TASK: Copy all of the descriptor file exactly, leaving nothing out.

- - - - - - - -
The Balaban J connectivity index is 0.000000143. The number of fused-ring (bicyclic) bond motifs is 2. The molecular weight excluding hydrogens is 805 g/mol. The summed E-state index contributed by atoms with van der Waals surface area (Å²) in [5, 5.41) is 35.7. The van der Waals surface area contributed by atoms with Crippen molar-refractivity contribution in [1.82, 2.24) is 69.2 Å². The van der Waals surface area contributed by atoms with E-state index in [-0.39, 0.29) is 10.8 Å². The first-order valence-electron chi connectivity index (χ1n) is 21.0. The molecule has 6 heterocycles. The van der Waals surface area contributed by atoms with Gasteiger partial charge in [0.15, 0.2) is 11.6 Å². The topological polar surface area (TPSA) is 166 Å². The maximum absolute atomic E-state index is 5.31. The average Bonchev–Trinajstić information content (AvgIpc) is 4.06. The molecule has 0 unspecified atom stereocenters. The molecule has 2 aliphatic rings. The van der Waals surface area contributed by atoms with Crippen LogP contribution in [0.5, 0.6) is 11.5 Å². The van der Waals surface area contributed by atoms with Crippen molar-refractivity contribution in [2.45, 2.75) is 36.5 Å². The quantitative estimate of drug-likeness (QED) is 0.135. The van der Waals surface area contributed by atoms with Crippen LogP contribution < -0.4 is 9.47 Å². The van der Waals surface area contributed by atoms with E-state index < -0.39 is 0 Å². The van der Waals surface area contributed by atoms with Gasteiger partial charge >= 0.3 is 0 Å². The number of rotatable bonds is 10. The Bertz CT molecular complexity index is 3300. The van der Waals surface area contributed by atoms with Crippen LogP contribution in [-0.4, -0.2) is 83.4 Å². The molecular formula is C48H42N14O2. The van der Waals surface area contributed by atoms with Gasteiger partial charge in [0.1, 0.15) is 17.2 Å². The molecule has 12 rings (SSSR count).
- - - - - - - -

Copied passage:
The Balaban J connectivity index is 0.000000143. The number of fused-ring (bicyclic) bond motifs is 2. The molecular weight excluding hydrogens is 805 g/mol. The summed E-state index contributed by atoms with van der Waals surface area (Å²) in [5, 5.41) is 35.7. The van der Waals surface area contributed by atoms with Crippen molar-refractivity contribution in [1.82, 2.24) is 69.2 Å². The van der Waals surface area contributed by atoms with E-state index in [-0.39, 0.29) is 10.8 Å². The first-order valence-electron chi connectivity index (χ1n) is 21.0. The molecule has 6 heterocycles. The van der Waals surface area contributed by atoms with Gasteiger partial charge in [0.15, 0.2) is 11.6 Å². The topological polar surface area (TPSA) is 166 Å². The maximum absolute atomic E-state index is 5.31. The average Bonchev–Trinajstić information content (AvgIpc) is 4.06. The molecule has 0 unspecified atom stereocenters. The molecule has 2 aliphatic rings. The van der Waals surface area contributed by atoms with Crippen LogP contribution in [0.5, 0.6) is 11.5 Å². The van der Waals surface area contributed by atoms with Crippen molar-refractivity contribution in [2.45, 2.75) is 36.5 Å². The quantitative estimate of drug-likeness (QED) is 0.135. The van der Waals surface area contributed by atoms with Crippen LogP contribution < -0.4 is 9.47 Å². The van der Waals surface area contributed by atoms with E-state index < -0.39 is 0 Å². The van der Waals surface area contributed by atoms with Gasteiger partial charge >= 0.3 is 0 Å². The number of rotatable bonds is 10. The Bertz CT molecular complexity index is 3300. The van der Waals surface area contributed by atoms with Crippen LogP contribution in [-0.4, -0.2) is 83.4 Å². The molecular formula is C48H42N14O2. The van der Waals surface area contributed by atoms with Gasteiger partial charge in [0.1, 0.15) is 17.2 Å². The molecule has 12 rings (SSSR count).